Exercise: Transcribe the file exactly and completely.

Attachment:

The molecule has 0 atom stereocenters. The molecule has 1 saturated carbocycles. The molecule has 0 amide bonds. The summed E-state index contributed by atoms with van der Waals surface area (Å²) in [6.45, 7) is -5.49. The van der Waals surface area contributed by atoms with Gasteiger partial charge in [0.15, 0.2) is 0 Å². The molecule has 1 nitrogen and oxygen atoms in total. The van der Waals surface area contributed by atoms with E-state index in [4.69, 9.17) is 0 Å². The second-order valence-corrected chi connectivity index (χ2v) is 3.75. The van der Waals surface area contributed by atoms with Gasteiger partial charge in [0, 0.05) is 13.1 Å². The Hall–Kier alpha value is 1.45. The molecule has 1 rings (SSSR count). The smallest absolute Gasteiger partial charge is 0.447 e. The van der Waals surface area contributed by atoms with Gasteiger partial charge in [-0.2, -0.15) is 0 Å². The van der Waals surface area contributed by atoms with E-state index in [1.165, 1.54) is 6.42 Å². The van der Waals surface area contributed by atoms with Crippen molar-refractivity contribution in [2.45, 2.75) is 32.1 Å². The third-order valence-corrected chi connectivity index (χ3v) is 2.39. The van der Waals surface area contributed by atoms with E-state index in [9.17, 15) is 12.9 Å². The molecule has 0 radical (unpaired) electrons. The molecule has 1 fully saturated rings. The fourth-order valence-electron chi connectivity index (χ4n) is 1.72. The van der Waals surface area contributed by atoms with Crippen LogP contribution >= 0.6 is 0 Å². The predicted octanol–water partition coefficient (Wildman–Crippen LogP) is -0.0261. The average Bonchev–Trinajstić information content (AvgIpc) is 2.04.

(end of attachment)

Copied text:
The molecule has 0 atom stereocenters. The molecule has 1 saturated carbocycles. The molecule has 0 amide bonds. The summed E-state index contributed by atoms with van der Waals surface area (Å²) in [6.45, 7) is -5.49. The van der Waals surface area contributed by atoms with Gasteiger partial charge in [0.15, 0.2) is 0 Å². The molecule has 1 nitrogen and oxygen atoms in total. The van der Waals surface area contributed by atoms with E-state index in [4.69, 9.17) is 0 Å². The second-order valence-corrected chi connectivity index (χ2v) is 3.75. The van der Waals surface area contributed by atoms with Gasteiger partial charge in [0, 0.05) is 13.1 Å². The Hall–Kier alpha value is 1.45. The molecule has 1 rings (SSSR count). The smallest absolute Gasteiger partial charge is 0.447 e. The van der Waals surface area contributed by atoms with Gasteiger partial charge in [-0.2, -0.15) is 0 Å². The van der Waals surface area contributed by atoms with E-state index in [1.165, 1.54) is 6.42 Å². The van der Waals surface area contributed by atoms with Crippen molar-refractivity contribution in [2.45, 2.75) is 32.1 Å². The third-order valence-corrected chi connectivity index (χ3v) is 2.39. The van der Waals surface area contributed by atoms with E-state index in [9.17, 15) is 12.9 Å². The molecule has 0 radical (unpaired) electrons. The molecule has 1 fully saturated rings. The fourth-order valence-electron chi connectivity index (χ4n) is 1.72. The van der Waals surface area contributed by atoms with Crippen LogP contribution >= 0.6 is 0 Å². The predicted octanol–water partition coefficient (Wildman–Crippen LogP) is -0.0261. The average Bonchev–Trinajstić information content (AvgIpc) is 2.04.